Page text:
Computational representation
:

cost for in .

cost for in .
Extension
: running time.
10
x

X
O
(
n
)
c

C
O
(
size
(
c
))
O
(
poly
(1
/

,
1
/

))

O
(
poly
(1
/

,
1
/

,n,size
(
c
)))
.
page
Mehryar Mohri - Foundations of Machine Learning
Example - Rectangle Learning
Problem
: learn unknown axis-aligned rectangle
R

using as small a labeled sample as possible.
Hypothesis
: rectangle
R’
. In general, there may be
false positive and false negative points.
R
R’
11
page
Mehryar Mohri - Foundations of Machine Learning
Example - Rectangle Learning
Simple method
: choose tightest consistent
rectangle
R’
for a large enough sample. How large
a sample? Is this class PAC-learnable?
What is the probability that ?
R
R’
12
error
D
(
R

)
>

page
Mehryar Mohri - Foundations of Machine Learning
Example - Rectangle Learning
Fix and assume (otherwise the
result is trivial).
Let be four rectangles along the
rectangle sides such that .
R
R’
r
1
r
2
r
3
r
4
13

>
0
Pr
D
[
R
]
>

r
1
,r
2
,r
3
,r
4
Pr
D
[
r
i
] =

/
4
,i
=1
,...,
4
page
Mehryar Mohri - Foundations of Machine Learning
Example - Rectangle Learning
Errors can only occur in . Thus (geometry),
Thus,
R
R’
r
1
r
2
r
3
r
4
14
R

R

error
D
(
R

)
>

=

R

misses at least one region .
r
i
Pr[
error
D
(
R

)
>

]

Pr[

4
i
=1
{
R

misses
r
i
}
]

4

i
=1
Pr[
{
R

misses
r
i
}
]

4(1


/
4)
m

4
e

m

/
4
.
page
Mehryar Mohri - Foundations of Machine Learning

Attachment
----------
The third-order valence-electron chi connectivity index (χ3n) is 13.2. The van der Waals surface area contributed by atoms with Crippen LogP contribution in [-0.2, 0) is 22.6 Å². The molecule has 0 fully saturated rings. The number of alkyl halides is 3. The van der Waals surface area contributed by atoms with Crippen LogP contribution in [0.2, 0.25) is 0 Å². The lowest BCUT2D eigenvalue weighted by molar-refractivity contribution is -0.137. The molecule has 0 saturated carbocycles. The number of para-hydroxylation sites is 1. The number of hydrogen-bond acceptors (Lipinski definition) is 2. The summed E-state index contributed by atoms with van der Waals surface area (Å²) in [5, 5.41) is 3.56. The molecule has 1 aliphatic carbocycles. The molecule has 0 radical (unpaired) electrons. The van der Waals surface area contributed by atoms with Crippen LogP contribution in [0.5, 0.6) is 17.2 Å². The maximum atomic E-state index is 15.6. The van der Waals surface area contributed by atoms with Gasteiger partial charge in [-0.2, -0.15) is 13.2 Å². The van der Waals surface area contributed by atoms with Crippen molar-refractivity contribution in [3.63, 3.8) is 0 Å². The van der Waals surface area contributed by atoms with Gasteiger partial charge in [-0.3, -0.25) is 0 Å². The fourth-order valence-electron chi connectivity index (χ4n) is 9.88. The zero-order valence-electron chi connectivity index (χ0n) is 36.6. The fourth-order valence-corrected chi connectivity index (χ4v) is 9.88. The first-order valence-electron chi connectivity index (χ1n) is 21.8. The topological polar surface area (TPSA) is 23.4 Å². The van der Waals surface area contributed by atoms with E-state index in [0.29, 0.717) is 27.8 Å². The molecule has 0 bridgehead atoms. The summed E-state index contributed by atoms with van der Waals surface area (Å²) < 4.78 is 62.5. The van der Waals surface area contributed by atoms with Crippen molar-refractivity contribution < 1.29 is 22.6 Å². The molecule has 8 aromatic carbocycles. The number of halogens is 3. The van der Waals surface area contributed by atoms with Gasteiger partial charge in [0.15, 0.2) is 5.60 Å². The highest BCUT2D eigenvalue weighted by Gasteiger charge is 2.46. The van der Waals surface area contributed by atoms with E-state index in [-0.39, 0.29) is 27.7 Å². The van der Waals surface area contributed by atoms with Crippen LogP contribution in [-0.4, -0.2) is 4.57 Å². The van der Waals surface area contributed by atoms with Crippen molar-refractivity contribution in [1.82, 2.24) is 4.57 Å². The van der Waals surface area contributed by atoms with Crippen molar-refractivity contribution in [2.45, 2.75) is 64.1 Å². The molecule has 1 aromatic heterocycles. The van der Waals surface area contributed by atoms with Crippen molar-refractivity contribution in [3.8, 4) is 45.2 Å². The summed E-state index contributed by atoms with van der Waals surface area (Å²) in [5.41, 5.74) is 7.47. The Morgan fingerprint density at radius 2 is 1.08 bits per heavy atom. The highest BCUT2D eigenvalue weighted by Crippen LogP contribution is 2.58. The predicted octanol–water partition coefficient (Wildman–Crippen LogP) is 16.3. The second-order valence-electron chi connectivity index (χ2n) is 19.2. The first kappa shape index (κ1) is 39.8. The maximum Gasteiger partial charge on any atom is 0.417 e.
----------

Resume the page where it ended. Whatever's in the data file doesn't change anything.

Example - Rectangle Learning
Set to match the upper bound:
Then, for , with probability at least ,
R
R’
r
1
r
2
r
3
r
4
15


= 4
e


m/
4

m
=
4

log
4

.
1


m

4

log
4

error
D
(
R

)


.
page
Mehryar Mohri - Foundations of Machine Learning
Notes
Infinite hypothesis set, but simple proof.
Does this proof readily apply to other similar
concepts classes?
Geometric properties:

key in this proof.

in general non-trivial to extend to other classes,
e.g., non-concentric circles
(see HW2, 2006)
.
16
Need for more general proof and results.
page
Mehryar Mohri - Foundations of Machine Learning
This lecture
PAC Model
Sample complexity - finite hypothesis space -
consistent case
Sample complexity - finite hypothesis space -
inconsistent case
Concentration bounds
17
page
Mehryar Mohri - Foundations of Machine Learning
Sample Complexity for Finite H -
Consistent Case
Theorem
: let be a finite set of functions from
to . Let be an algorithm that for any target
concept and sample returns a consistent
hypothesis: . Then, for any , for a
sample size ,
Equivalent statement - with probability at least
the following error bound holds:
18
H
X
{
0
,
1
}
L
S
c

H

error
(
h
S
)=0

,

>
0
m

1


l og
|
H
|
+ l og
1


Pr
S

D
[
error
(
h
S
)


]

1


.
1


error
D
(
h
S
)

1
m
(log
|
H
|
+log
1

)
.
page
Mehryar Mohri - Foundations of Machine Learning
Sample Complexity for Finite H -
Consistent Case - Proof
Proof
: Let

be such that , then
Thus,
19
h
error
(
h
)
>

Pr[
h
consistent
]

(1


)
m
.